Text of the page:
THE large capitalised property counters put in a good showing last week, undeterred by the news that home prices here had shrank 14 per cent in the first quarter of this year.
News that pending home sales in the United States had risen while home prices in Britain rose last month for the first time since October 2007 gave local property developers a fillip.
CapitaLand was up 11.6 per cent in just a week, rising from $2.42 to $2.70. City Developments climbed 12.6 per cent in the space of a week.
These property counters outperformed the benchmark Straits Times Index, which rose by only 4.3 per cent over the same period.
One call warrant issued by Macquarie Securities on CapitaLand would have given the holder a whopping return of 53.8 per cent. Expiring next month, with an exercise price of $2.816 and a conversion ratio of 1,000 shares to 1,657 warrants, the CapitaLand warrant rose 3.5 cents to 10 cents. But only 10,000 units changed hands for this particular warrant.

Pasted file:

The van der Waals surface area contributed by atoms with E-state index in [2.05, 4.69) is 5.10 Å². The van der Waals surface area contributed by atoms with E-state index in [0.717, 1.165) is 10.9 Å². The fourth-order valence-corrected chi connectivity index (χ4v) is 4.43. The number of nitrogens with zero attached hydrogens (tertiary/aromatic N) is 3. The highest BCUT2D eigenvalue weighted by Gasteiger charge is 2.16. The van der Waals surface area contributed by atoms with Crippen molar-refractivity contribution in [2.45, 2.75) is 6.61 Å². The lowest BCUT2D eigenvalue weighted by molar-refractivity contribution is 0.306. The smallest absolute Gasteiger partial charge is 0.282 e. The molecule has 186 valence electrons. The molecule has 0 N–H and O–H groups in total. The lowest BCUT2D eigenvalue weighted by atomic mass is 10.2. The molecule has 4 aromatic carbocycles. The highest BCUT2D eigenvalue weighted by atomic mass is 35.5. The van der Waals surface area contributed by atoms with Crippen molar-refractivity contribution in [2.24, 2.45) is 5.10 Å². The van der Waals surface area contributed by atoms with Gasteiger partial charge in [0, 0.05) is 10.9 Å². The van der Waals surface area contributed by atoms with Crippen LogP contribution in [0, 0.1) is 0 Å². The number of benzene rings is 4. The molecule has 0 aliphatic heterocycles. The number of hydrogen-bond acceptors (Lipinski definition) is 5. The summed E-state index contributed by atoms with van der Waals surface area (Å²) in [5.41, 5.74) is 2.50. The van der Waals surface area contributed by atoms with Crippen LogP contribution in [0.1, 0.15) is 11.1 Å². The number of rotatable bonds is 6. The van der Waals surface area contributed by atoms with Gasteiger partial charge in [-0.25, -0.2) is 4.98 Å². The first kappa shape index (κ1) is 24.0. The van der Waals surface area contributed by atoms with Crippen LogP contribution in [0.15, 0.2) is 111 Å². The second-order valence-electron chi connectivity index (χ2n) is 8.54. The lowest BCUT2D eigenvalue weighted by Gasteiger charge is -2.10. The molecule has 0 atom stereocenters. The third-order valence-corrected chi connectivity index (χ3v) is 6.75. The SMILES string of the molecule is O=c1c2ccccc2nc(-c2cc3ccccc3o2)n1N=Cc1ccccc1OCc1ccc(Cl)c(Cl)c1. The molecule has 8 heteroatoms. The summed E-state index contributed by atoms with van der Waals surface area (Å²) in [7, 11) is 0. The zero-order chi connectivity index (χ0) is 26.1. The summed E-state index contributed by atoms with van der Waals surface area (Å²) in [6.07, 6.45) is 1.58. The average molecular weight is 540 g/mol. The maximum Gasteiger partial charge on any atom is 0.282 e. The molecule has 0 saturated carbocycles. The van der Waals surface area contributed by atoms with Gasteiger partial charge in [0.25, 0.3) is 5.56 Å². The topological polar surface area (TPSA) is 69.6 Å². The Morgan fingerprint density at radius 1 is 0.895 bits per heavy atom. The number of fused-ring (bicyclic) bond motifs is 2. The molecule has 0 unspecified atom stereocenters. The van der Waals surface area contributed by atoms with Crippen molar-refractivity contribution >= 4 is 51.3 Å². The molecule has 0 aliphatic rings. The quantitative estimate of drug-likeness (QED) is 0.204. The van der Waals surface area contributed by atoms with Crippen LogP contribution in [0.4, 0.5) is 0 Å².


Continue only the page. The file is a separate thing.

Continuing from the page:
An active warrant which offered a conversion ratio of 1,000 shares to 1,657 warrants and an exercise price of $2.319 was 3.5 cents higher at 29 cents. Nearly six million units were traded.
Keppel Corp was another counter on the rise. It rose 9 per cent in just a week, closing at $5.75 on Friday. A call warrant issued by Macquarie rose 23 per cent or 1.5 cents to eight cents. About 50,000 units were traded. The warrant expires in October, has an exercise price of $6.80 and a conversion ratio of one share to 12 warrants.
A call warrant lets an investor buy into a stock or index at a preset price over three to nine months. A put warrant lets an investor sell the stock or index at a preset price.
LEE SU SHYAN
Source: Straits Times, 6 April 2009